How syr Trystram at a tornoyment bare the shelde that Mor­gan le fay delyuerd to hym capitulo
xliiij
¶Here folowen the chapytres of the tenth book
How syr Trystram Iusted and smote doun Kyng Arthur / bycause he tolde hym not the cause why he bare that shelde ca
j
How syr Trystram saued syr Palomydes lyf / & how they pro­mysed to fyght to gyder wythin fourtenyght capitulo
ij
How syr Trystram sought a stronge knyght that had smy­ton hym doun & many other knyghtes of the rounde table
ii [...]
How syr Trystram smote doun syr Sagramor le desyrous / & syr Dodynas le sauage capitulo
iiij
How syr Trystram mette at the perron wyth syr Launcolot / & how they faught to gyder vnkuowen Capitulo
v
How syr Launcelot brought syr Trystram to the courte / and of the Ioye that the kyng and other made for the comyng of syr Trystram Capitulo
vj
How for despyte of syr Trystram kyng Marke came wyth ij knyghtes in to englond [...]and how he s [...]ewe one of the knygh­tes Capitulo
vij
How the kyng came to a fontayne where he fonde syr Lame­rock complaynyng for the loue of Kyng lots wyf
viij
How kyng marke / syr Lamerok / and syr dynadan came to a castel / and how Kyng Mark [...] was knowen there capitulo
ix
How syr Berluses mette wyth Kyng marke / and how Syr dynadan toke his partye ca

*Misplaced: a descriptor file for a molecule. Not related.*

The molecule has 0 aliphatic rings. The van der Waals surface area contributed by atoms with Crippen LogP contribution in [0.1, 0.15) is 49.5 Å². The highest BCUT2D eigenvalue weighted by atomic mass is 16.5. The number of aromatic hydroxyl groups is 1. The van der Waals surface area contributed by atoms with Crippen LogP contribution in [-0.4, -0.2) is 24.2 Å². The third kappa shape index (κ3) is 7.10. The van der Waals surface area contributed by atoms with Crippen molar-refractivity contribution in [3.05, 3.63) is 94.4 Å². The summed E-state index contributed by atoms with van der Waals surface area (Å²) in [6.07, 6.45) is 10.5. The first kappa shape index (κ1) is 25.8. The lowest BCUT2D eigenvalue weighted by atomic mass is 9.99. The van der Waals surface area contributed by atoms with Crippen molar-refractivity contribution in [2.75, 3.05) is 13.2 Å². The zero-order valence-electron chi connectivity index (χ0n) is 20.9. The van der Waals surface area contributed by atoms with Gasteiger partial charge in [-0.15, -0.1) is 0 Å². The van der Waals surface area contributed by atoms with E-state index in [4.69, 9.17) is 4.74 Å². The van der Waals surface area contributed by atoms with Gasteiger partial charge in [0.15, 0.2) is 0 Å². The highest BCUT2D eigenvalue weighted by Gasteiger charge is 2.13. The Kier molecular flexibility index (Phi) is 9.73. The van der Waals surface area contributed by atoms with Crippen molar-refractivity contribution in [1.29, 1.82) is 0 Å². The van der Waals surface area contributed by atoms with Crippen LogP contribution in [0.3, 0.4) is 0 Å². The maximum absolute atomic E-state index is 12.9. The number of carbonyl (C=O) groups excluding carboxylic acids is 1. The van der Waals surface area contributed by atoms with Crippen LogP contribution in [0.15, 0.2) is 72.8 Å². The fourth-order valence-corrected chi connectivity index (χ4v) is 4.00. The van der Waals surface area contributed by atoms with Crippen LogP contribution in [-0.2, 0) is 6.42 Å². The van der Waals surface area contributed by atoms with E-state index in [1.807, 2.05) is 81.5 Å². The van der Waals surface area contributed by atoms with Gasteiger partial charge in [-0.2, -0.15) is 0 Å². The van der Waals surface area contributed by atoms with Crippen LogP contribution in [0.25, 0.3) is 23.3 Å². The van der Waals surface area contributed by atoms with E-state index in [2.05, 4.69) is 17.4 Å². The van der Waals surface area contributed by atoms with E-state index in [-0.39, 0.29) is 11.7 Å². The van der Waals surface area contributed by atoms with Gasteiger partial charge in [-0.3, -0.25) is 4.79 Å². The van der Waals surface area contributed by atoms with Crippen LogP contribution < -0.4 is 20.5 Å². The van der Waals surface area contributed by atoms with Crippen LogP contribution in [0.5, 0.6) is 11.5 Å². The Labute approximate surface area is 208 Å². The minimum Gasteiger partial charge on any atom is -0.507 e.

x
¶How kyng marke mocked syr dynadan / & how they mette wyth vj knyȝtes of the ronnde table
xj
¶How the vj knyȝtes sente sir dagonet to Iuste with [Page] kyng marke & how Kyng marke refused hym ca
xij
How syr Palomydes by aduenture mette kyng Marke fleyng & how he ouerthrewe dagonet / and other knyghtes
xiij
How kyng marke & syr Dynadan herde syr palomydes ma­kyng grete sorowe & mornyng for la bele Isoude
xiiij
How the kyng had slayn syr amant wrongfully tofore kyng arthur / & syr launcelot fette kyng marke to kyng arthur
xv
How syr dynadan tolde syr palamydes of the batayl betwene Syr Launcelot and syr Trystram Capitulo
xvj
How syr Lamerok Iusted wyth dyuers knyghtes of the cas­tel / wherin was Morgan le fay capitulo
xvij
How syr Palamydes wold haue Iusted for syr Lamerock wyth the knyghtes of the castel Capitulo
xviij
How syr Lamerock Iusted wyth syr Palomydes and hurte hym greuously capitulo